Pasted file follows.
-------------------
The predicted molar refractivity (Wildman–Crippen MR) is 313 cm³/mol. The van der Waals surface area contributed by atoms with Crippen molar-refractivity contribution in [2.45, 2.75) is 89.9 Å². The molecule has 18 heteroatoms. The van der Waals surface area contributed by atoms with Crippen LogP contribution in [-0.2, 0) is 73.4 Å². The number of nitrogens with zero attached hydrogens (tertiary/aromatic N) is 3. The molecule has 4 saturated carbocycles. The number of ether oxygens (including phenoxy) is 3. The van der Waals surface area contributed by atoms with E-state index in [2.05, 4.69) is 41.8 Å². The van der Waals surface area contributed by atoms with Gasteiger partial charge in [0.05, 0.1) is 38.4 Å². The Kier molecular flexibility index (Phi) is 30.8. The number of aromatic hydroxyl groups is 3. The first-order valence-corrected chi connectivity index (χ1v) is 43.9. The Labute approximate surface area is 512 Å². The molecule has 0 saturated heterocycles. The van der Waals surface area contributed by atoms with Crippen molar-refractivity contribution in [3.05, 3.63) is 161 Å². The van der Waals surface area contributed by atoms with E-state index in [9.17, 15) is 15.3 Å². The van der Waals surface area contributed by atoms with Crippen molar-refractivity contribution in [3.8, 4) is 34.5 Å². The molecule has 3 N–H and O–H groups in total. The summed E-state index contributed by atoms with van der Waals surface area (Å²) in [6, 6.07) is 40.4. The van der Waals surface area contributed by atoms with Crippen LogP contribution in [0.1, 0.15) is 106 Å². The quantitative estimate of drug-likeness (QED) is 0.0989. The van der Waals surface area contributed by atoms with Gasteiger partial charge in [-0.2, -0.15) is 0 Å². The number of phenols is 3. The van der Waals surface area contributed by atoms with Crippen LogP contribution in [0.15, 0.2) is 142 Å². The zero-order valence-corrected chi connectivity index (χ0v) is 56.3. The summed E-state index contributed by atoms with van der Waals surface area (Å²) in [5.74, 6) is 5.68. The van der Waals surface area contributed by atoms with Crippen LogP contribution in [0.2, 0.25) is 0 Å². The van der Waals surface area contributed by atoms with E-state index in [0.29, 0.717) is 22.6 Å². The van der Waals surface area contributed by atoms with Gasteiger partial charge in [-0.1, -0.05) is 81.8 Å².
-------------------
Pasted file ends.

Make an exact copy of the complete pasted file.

The predicted molar refractivity (Wildman–Crippen MR) is 313 cm³/mol. The van der Waals surface area contributed by atoms with Crippen molar-refractivity contribution in [2.45, 2.75) is 89.9 Å². The molecule has 18 heteroatoms. The van der Waals surface area contributed by atoms with Crippen LogP contribution in [-0.2, 0) is 73.4 Å². The number of nitrogens with zero attached hydrogens (tertiary/aromatic N) is 3. The molecule has 4 saturated carbocycles. The number of ether oxygens (including phenoxy) is 3. The van der Waals surface area contributed by atoms with E-state index in [2.05, 4.69) is 41.8 Å². The van der Waals surface area contributed by atoms with Gasteiger partial charge in [0.05, 0.1) is 38.4 Å². The Kier molecular flexibility index (Phi) is 30.8. The number of aromatic hydroxyl groups is 3. The first-order valence-corrected chi connectivity index (χ1v) is 43.9. The Labute approximate surface area is 512 Å². The molecule has 0 saturated heterocycles. The van der Waals surface area contributed by atoms with Crippen molar-refractivity contribution in [3.05, 3.63) is 161 Å². The van der Waals surface area contributed by atoms with E-state index in [9.17, 15) is 15.3 Å². The van der Waals surface area contributed by atoms with Crippen molar-refractivity contribution in [3.8, 4) is 34.5 Å². The molecule has 3 N–H and O–H groups in total. The summed E-state index contributed by atoms with van der Waals surface area (Å²) in [6, 6.07) is 40.4. The van der Waals surface area contributed by atoms with Crippen LogP contribution in [0.1, 0.15) is 106 Å². The quantitative estimate of drug-likeness (QED) is 0.0989. The van der Waals surface area contributed by atoms with Gasteiger partial charge in [-0.2, -0.15) is 0 Å². The number of phenols is 3. The van der Waals surface area contributed by atoms with Crippen LogP contribution in [0.15, 0.2) is 142 Å². The zero-order valence-corrected chi connectivity index (χ0v) is 56.3. The summed E-state index contributed by atoms with van der Waals surface area (Å²) in [5.74, 6) is 5.68. The van der Waals surface area contributed by atoms with Crippen LogP contribution in [0.2, 0.25) is 0 Å². The van der Waals surface area contributed by atoms with E-state index in [0.29, 0.717) is 22.6 Å². The van der Waals surface area contributed by atoms with Gasteiger partial charge in [-0.1, -0.05) is 81.8 Å².